Russia disposable incomes rebound 3.1% in 2021, Nov real wages up

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MOSCOW, Feb 9 (Reuters) - Real disposable incomes in Russia rebounded 3.1% in 2021 after a 2% drop the year before, statistics service data showed on Wednesday, further evidence of the country's economic recovery from the havoc wreaked by the coronavirus pandemic.

Incomes pose a sensitive problem for Russian authorities, especially with rising prices hitting living standards and amid the threat of spiralling inflation, something President Vladimir Putin has called for pre-emptive measures to avoid.

For years, Putin has promised to raise real disposable incomes, a measure of people's purchasing power, but they shrank sharply in 2020 due to the coronavirus crisis. The decline was exacerbated by the weakening of the rouble filtering into consumer prices.

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Russia's central bank is widely expected to raise interest rates by 100 basis points to 9.5% at its next rate-setting meeting on Feb. 11. read more

Real disposable incomes, which are adjusted for inflation and exclude mandatory payments, fell for four consecutive quarters as the pandemic hit, before rebounding 6.8% in the second quarter of last year.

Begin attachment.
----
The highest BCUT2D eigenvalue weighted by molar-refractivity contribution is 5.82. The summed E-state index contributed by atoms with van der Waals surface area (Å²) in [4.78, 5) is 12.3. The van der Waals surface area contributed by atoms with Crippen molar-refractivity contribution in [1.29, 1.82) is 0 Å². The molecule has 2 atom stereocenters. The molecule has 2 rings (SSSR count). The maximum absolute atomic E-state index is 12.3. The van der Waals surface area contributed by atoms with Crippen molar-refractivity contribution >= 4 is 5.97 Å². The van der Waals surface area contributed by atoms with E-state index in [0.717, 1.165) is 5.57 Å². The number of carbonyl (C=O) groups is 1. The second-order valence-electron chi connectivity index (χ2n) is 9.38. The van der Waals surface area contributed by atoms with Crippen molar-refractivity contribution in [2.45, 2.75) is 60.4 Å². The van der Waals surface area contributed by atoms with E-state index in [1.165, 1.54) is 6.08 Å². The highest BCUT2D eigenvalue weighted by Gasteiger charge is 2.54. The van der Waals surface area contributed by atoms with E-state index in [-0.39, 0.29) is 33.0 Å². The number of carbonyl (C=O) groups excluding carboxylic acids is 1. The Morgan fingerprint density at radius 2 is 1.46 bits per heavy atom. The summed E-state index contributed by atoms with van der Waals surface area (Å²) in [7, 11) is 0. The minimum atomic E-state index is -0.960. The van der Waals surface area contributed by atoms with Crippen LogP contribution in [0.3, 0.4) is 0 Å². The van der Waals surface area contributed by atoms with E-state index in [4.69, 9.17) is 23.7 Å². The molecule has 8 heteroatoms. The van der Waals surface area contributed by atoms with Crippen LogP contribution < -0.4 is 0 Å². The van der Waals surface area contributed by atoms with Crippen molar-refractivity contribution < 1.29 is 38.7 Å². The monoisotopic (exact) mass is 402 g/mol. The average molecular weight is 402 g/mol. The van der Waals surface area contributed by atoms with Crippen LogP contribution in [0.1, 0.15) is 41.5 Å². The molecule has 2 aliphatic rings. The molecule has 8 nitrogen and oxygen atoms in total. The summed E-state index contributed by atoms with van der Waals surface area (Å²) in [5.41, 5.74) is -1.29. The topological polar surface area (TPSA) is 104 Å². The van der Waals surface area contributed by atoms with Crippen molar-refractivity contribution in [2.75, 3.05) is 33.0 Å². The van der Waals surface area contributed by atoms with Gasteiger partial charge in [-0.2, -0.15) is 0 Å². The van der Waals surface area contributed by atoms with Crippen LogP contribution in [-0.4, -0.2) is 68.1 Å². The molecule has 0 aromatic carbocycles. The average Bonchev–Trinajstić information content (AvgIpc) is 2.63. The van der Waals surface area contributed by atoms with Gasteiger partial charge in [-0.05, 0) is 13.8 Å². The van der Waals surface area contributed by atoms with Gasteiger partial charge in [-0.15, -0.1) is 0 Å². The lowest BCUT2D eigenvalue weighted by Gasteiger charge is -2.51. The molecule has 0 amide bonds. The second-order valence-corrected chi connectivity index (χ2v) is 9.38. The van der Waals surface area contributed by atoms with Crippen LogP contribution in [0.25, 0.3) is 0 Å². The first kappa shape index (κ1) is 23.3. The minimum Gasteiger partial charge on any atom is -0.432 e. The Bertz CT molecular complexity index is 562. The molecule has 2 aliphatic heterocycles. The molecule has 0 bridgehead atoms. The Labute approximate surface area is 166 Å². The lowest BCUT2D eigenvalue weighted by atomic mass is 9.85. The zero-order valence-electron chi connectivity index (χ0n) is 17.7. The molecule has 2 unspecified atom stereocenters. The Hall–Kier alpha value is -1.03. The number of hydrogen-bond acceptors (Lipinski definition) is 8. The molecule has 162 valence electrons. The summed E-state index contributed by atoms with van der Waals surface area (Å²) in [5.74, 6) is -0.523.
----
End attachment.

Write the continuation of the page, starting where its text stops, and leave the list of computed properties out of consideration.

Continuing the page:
An 8.8% jump in the third quarter followed, before a more modest rise of 0.5% in the final quarter of 2021, leaving annual growth at 3.1%, according to the Federal Statistics Service, or Rosstat.

Real wages rose 3.4% year-on-year in November, the data showed, well above expectations of a 0.6% from analysts polled by Reuters.

Average nominal wages earned by Russians rose 12.1% year on year to 55,639 roubles ($744.78) in November.

Rosstat provided the following data:

($1 = 74.7050 roubles)

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Reporting By Alexander Marrow; Editing by Alex Richardson

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